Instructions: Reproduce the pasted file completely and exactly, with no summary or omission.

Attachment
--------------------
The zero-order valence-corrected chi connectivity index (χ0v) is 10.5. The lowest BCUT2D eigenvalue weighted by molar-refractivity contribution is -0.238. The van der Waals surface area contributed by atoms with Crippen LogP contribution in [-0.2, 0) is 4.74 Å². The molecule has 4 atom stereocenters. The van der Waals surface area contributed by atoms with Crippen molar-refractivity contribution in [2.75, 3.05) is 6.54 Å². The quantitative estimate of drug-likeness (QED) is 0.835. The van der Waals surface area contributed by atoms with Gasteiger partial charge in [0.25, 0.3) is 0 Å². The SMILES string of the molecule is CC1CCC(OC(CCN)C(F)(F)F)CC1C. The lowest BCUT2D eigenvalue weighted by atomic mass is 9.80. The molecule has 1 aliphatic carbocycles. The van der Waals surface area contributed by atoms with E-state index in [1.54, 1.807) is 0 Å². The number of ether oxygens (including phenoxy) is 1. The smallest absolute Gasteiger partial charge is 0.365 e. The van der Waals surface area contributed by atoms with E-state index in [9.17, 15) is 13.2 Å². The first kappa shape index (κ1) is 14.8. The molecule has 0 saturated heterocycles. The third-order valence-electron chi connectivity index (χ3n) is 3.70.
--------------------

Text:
The zero-order valence-corrected chi connectivity index (χ0v) is 10.5. The lowest BCUT2D eigenvalue weighted by molar-refractivity contribution is -0.238. The van der Waals surface area contributed by atoms with Crippen LogP contribution in [-0.2, 0) is 4.74 Å². The molecule has 4 atom stereocenters. The van der Waals surface area contributed by atoms with Crippen molar-refractivity contribution in [2.75, 3.05) is 6.54 Å². The quantitative estimate of drug-likeness (QED) is 0.835. The van der Waals surface area contributed by atoms with Gasteiger partial charge in [0.25, 0.3) is 0 Å². The SMILES string of the molecule is CC1CCC(OC(CCN)C(F)(F)F)CC1C. The lowest BCUT2D eigenvalue weighted by atomic mass is 9.80. The molecule has 1 aliphatic carbocycles. The van der Waals surface area contributed by atoms with E-state index in [1.54, 1.807) is 0 Å². The number of ether oxygens (including phenoxy) is 1. The smallest absolute Gasteiger partial charge is 0.365 e. The van der Waals surface area contributed by atoms with E-state index in [9.17, 15) is 13.2 Å². The first kappa shape index (κ1) is 14.8. The molecule has 0 saturated heterocycles. The third-order valence-electron chi connectivity index (χ3n) is 3.70.